In honor of Morikami’s 40th anniversary, its history in photos
DELRAY BEACH — The quiet Japanese gardens and museum tucked just west of Delray Beach will celebrate its 40th anniversary this month.
To mark the occasion, the Morikami Museum and Japanese Gardens plans to bury a time capsule on Monday, June 26 during a private ceremony. It hasn’t yet revealed what slice of history will be placed inside the capsule and buried beneath the popular garden’s surface, but there are plenty of options.
In honor of the anniversary, take a look at some photos snapped and collected by The Palm Beach Post over the years, and dive into the history of this staple Palm Beach County museum.
May 19, 1973 – George S. Morikami in his Volkswagen van: Delray Beach, Florida. Morikami donated the land that later became the Morikami Museum and Japanese Gardens. (Courtesy of Morikami Museum)
Ever wonder where the name “Yamato Road” in Boca Raton came from? The Yamato Colony was a small community of Japanese farmers that settled in present day north Boca in the early 1900s.
The south Palm Beach County pineapple farming community led to the creation of the Japanese-inspired oasis we know now as Morikami Museum.
In the mid-1970s, one of the last remaining settlers, George Sukeji Morikami, donated his land to Palm Beach County with the hope that it would be used to preserve the memory of the Yamato Colony, according to the museum.
6/13/2002—–DELRAY BEACH—-The James & Hazel Gates Woodruff (cq) Memorial Bridge which is the entrance to the Japanese Gardens at the Morikami Museum and Japanese Gardens, Thursday, morning. The museum building, the Yamato-kan, can be seen in the background. (Palm Beach Post staff photo by Bob Shanley)
The museum was opened in 1977 in a building named the Yamato-kan, modeled after a traditional Japanese villa.
The museum has since grown into two museum buildings with a surrounding 16 acres of gardens for strolling space, a bonsai collection and wildlife.
The Morikami Museum is now a popular destination for events such as weddings and school field trips. And its festivals have grown to draw crowds of thousands to the venue each year.
The most popular festival: The annual Lantern Festival — which honors Obon, a Japanese Buddhist celebration of ancestors. Tickets to the event sold out within 12 hours last year.
The museum was paid a historic visit by two first ladies earlier this year: U.S. First Lady Melania Trump and Akie Abe, wife of Japanese Prime Minister Shinzo Abe. In 2003, Ryozo Kato, then Japan’s Ambassador to the United States, also paid a visit to the museum.
For more information about the history of the Morikami Museum and Japanese Gardens, visit the museum or its website.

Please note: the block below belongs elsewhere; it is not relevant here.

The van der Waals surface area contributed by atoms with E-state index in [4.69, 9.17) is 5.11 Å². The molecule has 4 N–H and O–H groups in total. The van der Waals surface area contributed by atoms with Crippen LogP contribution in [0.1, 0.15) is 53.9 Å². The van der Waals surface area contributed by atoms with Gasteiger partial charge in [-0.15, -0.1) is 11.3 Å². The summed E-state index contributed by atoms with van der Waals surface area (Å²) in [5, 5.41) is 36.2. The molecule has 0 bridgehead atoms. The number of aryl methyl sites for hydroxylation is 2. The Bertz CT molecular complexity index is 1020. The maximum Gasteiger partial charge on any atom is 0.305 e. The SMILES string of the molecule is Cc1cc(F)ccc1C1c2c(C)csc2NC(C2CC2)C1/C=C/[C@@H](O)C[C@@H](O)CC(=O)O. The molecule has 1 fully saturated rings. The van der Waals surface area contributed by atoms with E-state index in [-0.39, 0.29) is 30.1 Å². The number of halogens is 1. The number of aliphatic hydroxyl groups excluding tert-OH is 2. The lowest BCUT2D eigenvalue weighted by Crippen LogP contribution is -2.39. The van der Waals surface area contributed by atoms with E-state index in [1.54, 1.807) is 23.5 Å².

8/8/1974 — George S. Morikami is shown in his pineapple field in Delray Beach. Morikami was born in 1886 and died in 1976. (Photo courtesy: Florida Photographic Collection)
3/7/2003—-DELRAY BEACH—-Ryozo Kato Japan’s Ambassador to the United States stops to pay his respect at the Morikami Memorial, the traditional gravestone (right) for George Sukeji Morikami, donor of Morikami Park and a marker (left) memorializing Jo Sakai and Mitsusaburo Oki, founders of the Yamato Colony, Friday while touring the Roji-En gardens at the Morikami Museum and Japanese Gardens. (Palm Beach Post staff photo by Bob Shanley)
08/18/2001 — Delray Beach – The Chitose Kai dancers (consisting of members of the Japan America Society of South Florida and Orange Kai) perform a Bon Odori (Bon Dance) during the Obon festival in Delray beach. The now 39-year-old festival is now called the Lantern Festival, marked by lit lanterns floated on the waters at the museum. (Palm Beach Post staff photo by Shannon O’Brien)
8/15/98 — Delray Beach — Fireworks explode over Morikami Japanese Gardens pond while lanterns lighting the way for spirits to get home float. (Palm Beach Post photograph by Mark Mirko)
2/11/2017 — First Lady Melania Trump (left) and Akie Abe (right), wife of Japanese Prime Minister Shinzo Abe, stroll in the gardens at Morikami Museum west of Delray Beach. (Palm Beach Post photo by Michael Ares)
1/3/98 — Toshie Nutter (center) turns the rice as Tom Gregerson and his father John Gregerson use traditional wooden mallets to pound rice to make rice cakes (mochi) during the Morikami Museum’s annual oshogatsu New Year Celebrations. Pounding rice and making mochi is a traditional Japanese New Year activity. (Palm Beach Post staff Photo by Lannis Waters)
1/3/98 — Griffin Barnett, 10, of Lake Worth, plays Fukuwarai , a Japanese version of pin-the-tail-on-the donkey, during the Morikami Museum’s annual oshogatsu New Year Celebrations. (Palm Beach Post staff photo by Lannis Waters)